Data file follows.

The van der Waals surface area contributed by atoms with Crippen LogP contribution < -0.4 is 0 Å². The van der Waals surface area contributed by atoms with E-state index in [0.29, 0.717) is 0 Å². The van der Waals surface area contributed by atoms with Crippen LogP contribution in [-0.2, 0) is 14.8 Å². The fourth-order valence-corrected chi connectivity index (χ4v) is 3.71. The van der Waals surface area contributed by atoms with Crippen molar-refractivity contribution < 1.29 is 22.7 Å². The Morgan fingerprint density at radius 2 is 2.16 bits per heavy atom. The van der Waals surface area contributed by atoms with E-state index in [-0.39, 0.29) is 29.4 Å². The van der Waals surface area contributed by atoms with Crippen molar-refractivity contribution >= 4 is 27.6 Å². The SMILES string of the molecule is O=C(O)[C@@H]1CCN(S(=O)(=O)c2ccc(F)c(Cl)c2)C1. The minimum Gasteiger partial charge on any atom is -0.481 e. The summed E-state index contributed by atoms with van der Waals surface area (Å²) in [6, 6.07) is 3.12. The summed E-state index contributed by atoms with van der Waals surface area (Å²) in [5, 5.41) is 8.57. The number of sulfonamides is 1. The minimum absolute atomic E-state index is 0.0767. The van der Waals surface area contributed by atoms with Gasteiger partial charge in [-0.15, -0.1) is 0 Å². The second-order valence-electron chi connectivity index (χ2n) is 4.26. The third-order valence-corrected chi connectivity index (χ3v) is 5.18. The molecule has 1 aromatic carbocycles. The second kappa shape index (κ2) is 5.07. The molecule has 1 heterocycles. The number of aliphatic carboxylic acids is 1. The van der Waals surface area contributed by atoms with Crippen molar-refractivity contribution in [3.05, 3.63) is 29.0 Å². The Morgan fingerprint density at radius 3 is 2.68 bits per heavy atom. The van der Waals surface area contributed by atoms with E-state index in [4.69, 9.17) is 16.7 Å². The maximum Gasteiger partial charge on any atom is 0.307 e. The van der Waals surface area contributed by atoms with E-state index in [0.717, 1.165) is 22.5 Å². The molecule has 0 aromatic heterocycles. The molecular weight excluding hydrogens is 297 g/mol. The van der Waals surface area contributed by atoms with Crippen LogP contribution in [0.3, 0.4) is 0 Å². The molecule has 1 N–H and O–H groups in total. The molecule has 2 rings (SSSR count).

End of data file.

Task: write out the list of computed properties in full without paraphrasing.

The van der Waals surface area contributed by atoms with Crippen LogP contribution < -0.4 is 0 Å². The van der Waals surface area contributed by atoms with E-state index in [0.29, 0.717) is 0 Å². The van der Waals surface area contributed by atoms with Crippen LogP contribution in [-0.2, 0) is 14.8 Å². The fourth-order valence-corrected chi connectivity index (χ4v) is 3.71. The van der Waals surface area contributed by atoms with Crippen molar-refractivity contribution < 1.29 is 22.7 Å². The Morgan fingerprint density at radius 2 is 2.16 bits per heavy atom. The van der Waals surface area contributed by atoms with E-state index in [-0.39, 0.29) is 29.4 Å². The van der Waals surface area contributed by atoms with Crippen molar-refractivity contribution >= 4 is 27.6 Å². The SMILES string of the molecule is O=C(O)[C@@H]1CCN(S(=O)(=O)c2ccc(F)c(Cl)c2)C1. The minimum Gasteiger partial charge on any atom is -0.481 e. The summed E-state index contributed by atoms with van der Waals surface area (Å²) in [6, 6.07) is 3.12. The summed E-state index contributed by atoms with van der Waals surface area (Å²) in [5, 5.41) is 8.57. The number of sulfonamides is 1. The minimum absolute atomic E-state index is 0.0767. The van der Waals surface area contributed by atoms with Gasteiger partial charge in [-0.15, -0.1) is 0 Å². The second-order valence-electron chi connectivity index (χ2n) is 4.26. The third-order valence-corrected chi connectivity index (χ3v) is 5.18. The molecule has 1 aromatic carbocycles. The second kappa shape index (κ2) is 5.07. The molecule has 1 heterocycles. The number of aliphatic carboxylic acids is 1. The van der Waals surface area contributed by atoms with Crippen molar-refractivity contribution in [3.05, 3.63) is 29.0 Å². The Morgan fingerprint density at radius 3 is 2.68 bits per heavy atom. The van der Waals surface area contributed by atoms with E-state index in [4.69, 9.17) is 16.7 Å². The maximum Gasteiger partial charge on any atom is 0.307 e. The van der Waals surface area contributed by atoms with E-state index in [0.717, 1.165) is 22.5 Å². The molecule has 0 aromatic heterocycles. The molecular weight excluding hydrogens is 297 g/mol. The van der Waals surface area contributed by atoms with Crippen LogP contribution in [0.3, 0.4) is 0 Å². The molecule has 1 N–H and O–H groups in total. The molecule has 2 rings (SSSR count).